Emily Dickinson

Lescault, O'Toole, Shao, Skarbek, Sbardella

Biography and Poetic Style

Ethan Lescault

Ms. Bailey

CPA English II F period

29 March 2016

The Timeless Dickinson

Born on the tenth of December in 1830, Emily Dickinson was raised in Amherst, Massachusetts. She developed a great appreciation for poetry early in her life, which would lead her to sneak atheistic poetry under the nose of her Puritan father, Edward Dickinson (Cornelius, Kay). At the time, Puritanism was losing its grip on the people’s minds, which opened up new opportunities for women like Emily Dickinson. She was educated at West District Middle School, and later entered Amherst Academy in 1840 (Cornelius, Kay). While there, she studied Latin, Botany, History, Geology, and other subjects. She also compiled her own herbarium (book filled with pressed plants). On September 30, 1847, Dickinson entered into South Hadley Seminary, where she was believed to be hopeless to convert to Christianity (she was spiritual, but not conventionally religious) (Cornelius, Kay).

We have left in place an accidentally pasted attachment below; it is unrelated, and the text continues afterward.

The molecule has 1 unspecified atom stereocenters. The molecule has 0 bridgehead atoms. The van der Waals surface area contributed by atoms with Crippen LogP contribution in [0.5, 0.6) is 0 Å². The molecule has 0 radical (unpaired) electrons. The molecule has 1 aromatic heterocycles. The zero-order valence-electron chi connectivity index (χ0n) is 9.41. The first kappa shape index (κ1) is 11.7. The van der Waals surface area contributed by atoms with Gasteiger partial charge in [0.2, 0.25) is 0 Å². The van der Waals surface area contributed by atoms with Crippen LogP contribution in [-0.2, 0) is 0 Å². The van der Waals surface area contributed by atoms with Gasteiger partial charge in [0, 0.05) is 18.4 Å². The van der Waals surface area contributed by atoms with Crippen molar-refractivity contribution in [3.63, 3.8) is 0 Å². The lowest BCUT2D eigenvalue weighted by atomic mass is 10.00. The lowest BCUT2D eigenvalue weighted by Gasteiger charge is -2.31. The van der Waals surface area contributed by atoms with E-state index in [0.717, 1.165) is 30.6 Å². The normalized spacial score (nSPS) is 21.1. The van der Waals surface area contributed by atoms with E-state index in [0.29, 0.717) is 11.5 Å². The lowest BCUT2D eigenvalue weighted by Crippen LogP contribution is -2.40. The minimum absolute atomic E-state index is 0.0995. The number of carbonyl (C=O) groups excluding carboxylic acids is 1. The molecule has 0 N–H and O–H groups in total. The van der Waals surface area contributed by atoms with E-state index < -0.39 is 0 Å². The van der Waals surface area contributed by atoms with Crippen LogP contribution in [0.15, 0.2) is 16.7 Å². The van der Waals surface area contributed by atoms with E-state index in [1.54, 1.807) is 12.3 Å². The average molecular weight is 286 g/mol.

After she left the seminary, Dickinson wrote nearly two thousand poems; most of which were kept private from anyone besides her closest family and friends. Before her death in 1886, Dickinson asked her younger sister, Lavinia, to burn all the poems she had written. However, Lavinia did not burn the poems, which were eventually published and read by students all across America (Cornelius, Kay). Dickinson’s poetry remains absolutely timeless thanks to their highly metaphorical natures, as well was their universal themes about life, death, spirituality, love, and hope (Barnsley, Sarah). In her poetry, Dickinson often examined her inner life, which in turn offers a perspective of her person. Unfortunately, because she often wrote in riddles and metaphors, Dickinson’s poems do not provide a concrete image of Emily Dickinson. For instance, in some poems, she seems fond of nature, whereas in others, she seems indifferent about nature. Despite the difficulties in understanding Emily Dickinson, her poetry remains relevant to students and poets all over the world.